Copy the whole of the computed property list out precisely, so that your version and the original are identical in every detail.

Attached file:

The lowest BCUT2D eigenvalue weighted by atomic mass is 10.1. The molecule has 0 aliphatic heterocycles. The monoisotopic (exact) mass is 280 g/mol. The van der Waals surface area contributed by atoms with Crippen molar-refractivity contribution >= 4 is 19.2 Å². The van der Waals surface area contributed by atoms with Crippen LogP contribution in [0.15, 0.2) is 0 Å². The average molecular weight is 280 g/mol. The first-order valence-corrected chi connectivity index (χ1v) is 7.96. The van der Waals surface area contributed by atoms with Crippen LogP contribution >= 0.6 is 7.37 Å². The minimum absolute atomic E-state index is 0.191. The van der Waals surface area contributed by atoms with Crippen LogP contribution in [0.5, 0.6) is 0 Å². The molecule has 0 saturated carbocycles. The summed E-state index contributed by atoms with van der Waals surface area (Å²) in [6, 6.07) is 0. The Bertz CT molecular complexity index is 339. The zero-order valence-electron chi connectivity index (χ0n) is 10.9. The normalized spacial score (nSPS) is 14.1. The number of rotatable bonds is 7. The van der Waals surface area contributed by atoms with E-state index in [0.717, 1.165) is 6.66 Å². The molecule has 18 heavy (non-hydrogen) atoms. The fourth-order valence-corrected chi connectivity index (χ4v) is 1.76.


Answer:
The lowest BCUT2D eigenvalue weighted by atomic mass is 10.1. The molecule has 0 aliphatic heterocycles. The monoisotopic (exact) mass is 280 g/mol. The van der Waals surface area contributed by atoms with Crippen molar-refractivity contribution >= 4 is 19.2 Å². The van der Waals surface area contributed by atoms with Crippen LogP contribution in [0.15, 0.2) is 0 Å². The average molecular weight is 280 g/mol. The first-order valence-corrected chi connectivity index (χ1v) is 7.96. The van der Waals surface area contributed by atoms with Crippen LogP contribution >= 0.6 is 7.37 Å². The minimum absolute atomic E-state index is 0.191. The van der Waals surface area contributed by atoms with Crippen LogP contribution in [0.5, 0.6) is 0 Å². The molecule has 0 saturated carbocycles. The summed E-state index contributed by atoms with van der Waals surface area (Å²) in [6, 6.07) is 0. The Bertz CT molecular complexity index is 339. The zero-order valence-electron chi connectivity index (χ0n) is 10.9. The normalized spacial score (nSPS) is 14.1. The number of rotatable bonds is 7. The van der Waals surface area contributed by atoms with E-state index in [0.717, 1.165) is 6.66 Å². The molecule has 18 heavy (non-hydrogen) atoms. The fourth-order valence-corrected chi connectivity index (χ4v) is 1.76.